Not that it really needs it. The body is already wider by 42mm but the proportions have not been tweaked too much as the overall length has also seen a 55mm extension, resulting in a wheelbase of 2760mm, up 45mm. Comparatively, it feels nearly as spacious as a 5-series in the car, although the 5 has never been known as the car of choice for Shaquille O’Neal.

Despite this, the bodyshell is in fact, 8kg lighter than that of the outgoing W203, keeping true to Mercedes’ commitment to reversing the trend of increasing weight on the backs of our poor roads. This plays an itsy-bitsy role in bringing fuel consumption for the C200 Kompressor down to 8.2l/100km, saving you half a litre over that distance as compared to its predecessor.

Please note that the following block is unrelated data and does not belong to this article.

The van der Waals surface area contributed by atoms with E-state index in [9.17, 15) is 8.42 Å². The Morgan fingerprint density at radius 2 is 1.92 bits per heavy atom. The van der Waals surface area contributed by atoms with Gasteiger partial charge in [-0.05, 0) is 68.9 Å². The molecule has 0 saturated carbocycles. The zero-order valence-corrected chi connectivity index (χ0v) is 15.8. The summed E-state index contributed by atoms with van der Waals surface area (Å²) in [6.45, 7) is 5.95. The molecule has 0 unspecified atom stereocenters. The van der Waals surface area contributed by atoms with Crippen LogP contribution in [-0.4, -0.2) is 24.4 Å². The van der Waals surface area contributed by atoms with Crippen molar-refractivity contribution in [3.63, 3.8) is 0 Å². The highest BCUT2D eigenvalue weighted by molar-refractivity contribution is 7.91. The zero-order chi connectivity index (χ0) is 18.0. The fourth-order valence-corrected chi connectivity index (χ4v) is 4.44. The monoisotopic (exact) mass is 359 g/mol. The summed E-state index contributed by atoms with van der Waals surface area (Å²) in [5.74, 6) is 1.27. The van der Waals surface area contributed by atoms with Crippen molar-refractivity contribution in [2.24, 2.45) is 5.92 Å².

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This is despite the M271 E18 1,796cc inline-four being beefed up by 21hp to 181hp at 5,500rpm with 250Nm usable from 2,800-5,000rpm. Power is delivered however, via a 5-speed auto ‘box instead of the 7G-Tronic, meaning the C200K checks in at 100km/h at 8.8s, improved by 0.6s and hits a top speed of 230km/h.

If this isn’t good enough for you, you’ll have to wait til next year for the 201hp C230 with the 7-ratio transmission, although that’s only going to get you to 100km/h 0.1s faster and just 3km/h faster at full speed. If this miniscule power premium isn’t all that important to you, then you’ll probably be quite happy with all that Mercedes has tried to do with this car.

The new innovations include Agility Control, which is the catch-all phrase for all their developments in terms of ride and handling. For the W204, this means adaptive shock absorbers which increase damping forces when driving more dynamically, to ensure maximum stability. Obviously, this means ride comfort also changes according to how you drive.